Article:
Preparing an Operating Budget—Goals and Assumptions

Print this page

Beware of optimistic forecasts

view media playerview media player

Personal Insight

One of the strangest things that I've encountered in all the businesses I've been in, and ever since I've been in business, is that I can rarely remember anyone—whether it's in betting hotels, holiday camps, bingo or machine sales—ever bringing me a five-year forecast (which is what most people ask for) where business wasn't always better in the fifth year.

What you normally get, which is quite infamous, is the wonderful "hockey stick" forecast, where perhaps business isn't wonderful now so the graph comes down a bit. Then for the next four years it goes up, and the ending is always Y percentage higher than the beginning. First, one needs to understand why people do that. You're presenting something that might be your own job, your own idea, your own division, your own department or your own business to your boss or a committee of bosses. Very few people want to sit in front of them saying: "OK chaps, I'm going to do much worse in five years than I am now. Can I have a raise?" So, it's very important to remember that.

The other thing is that people are natural optimists: really, most of us are. If you ask people "Will the weather be better next month than it is this month?", nine out of ten people will tell you "yes", because they want it to be—not because they necessarily believe it will be.

And if you ask: "will business be better next month or in five years' time?" most people will say: "yes"; not because they believe it will be but because they want it to be. It's just natural human emotion.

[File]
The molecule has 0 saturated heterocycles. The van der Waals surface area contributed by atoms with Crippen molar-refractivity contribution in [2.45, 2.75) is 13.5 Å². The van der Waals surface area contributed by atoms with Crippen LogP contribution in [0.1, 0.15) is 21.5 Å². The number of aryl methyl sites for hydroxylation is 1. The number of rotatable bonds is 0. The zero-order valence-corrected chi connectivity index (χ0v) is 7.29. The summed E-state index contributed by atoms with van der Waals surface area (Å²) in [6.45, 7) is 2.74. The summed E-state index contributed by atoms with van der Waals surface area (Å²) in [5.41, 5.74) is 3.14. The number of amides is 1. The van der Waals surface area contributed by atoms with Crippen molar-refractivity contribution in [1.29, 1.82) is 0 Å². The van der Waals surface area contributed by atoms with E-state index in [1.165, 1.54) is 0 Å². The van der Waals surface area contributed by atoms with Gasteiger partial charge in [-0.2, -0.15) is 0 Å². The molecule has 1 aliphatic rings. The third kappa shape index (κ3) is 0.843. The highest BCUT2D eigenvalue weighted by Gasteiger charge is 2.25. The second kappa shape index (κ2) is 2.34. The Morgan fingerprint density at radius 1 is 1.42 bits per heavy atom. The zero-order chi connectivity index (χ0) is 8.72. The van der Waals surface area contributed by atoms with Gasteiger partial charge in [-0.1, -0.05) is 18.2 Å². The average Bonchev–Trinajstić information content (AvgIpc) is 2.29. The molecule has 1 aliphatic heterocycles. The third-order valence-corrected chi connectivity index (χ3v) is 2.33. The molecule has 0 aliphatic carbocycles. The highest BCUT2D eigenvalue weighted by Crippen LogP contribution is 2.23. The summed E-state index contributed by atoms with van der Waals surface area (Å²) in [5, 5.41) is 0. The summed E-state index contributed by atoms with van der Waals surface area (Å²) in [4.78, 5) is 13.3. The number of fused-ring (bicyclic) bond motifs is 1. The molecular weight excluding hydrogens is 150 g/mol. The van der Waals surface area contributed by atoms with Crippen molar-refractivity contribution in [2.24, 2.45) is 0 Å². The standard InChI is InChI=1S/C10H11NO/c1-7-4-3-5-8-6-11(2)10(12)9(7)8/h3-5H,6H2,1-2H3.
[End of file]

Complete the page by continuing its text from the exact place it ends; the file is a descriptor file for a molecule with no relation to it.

Be aware that any forecast for the future will be optimistic; and the further into the future the forecast, the more optimistic it will be. As forecasts can be enormously important, treat them with as much realism as possible because people are natural optimists and this is likely to be reflected in the numbers.

David Michels

Former Group Chief Executive, Hilton Group

In 1981 David Michels joined Ladbroke Group as Sales and Marketing Director of Ladbroke Hotels. He then became Managing Director of Ladbrokes' Leisure Division in 1983, followed by Managing Director of Ladbroke Hotels in 1985.

He spent 15 years with Grand Metropolitan, mainly in sales and marketing, which culminated in a Board position as Worldwide Marketing Director.

Following Ladbroke Group's acquisition of Hilton International in 1987, David Michels became Hilton's Senior Vice President, Sales and Marketing. In 1989 he moved up to become Deputy Chairman of Hilton UK, and Executive Vice President, Hilton International.

He joined Stakis as Chief Executive in 1991. Eight years later the company was acquired by Hilton Group for around £1.2 billion.

He joined Hilton International as Chief Executive in April 1999 and became Group Chief Executive of the Hilton Group (formerly Ladbroke Group) in June 2000. He left the company in 2006.

David Michels is also a Non-executive Director of British Land Company, easyJet and Marks & Spencer.


Click here to exit the program. Warning, this will close your session. You will be able to return to the course, but any evaluation of your progress/performance will not count after you have clicked this button.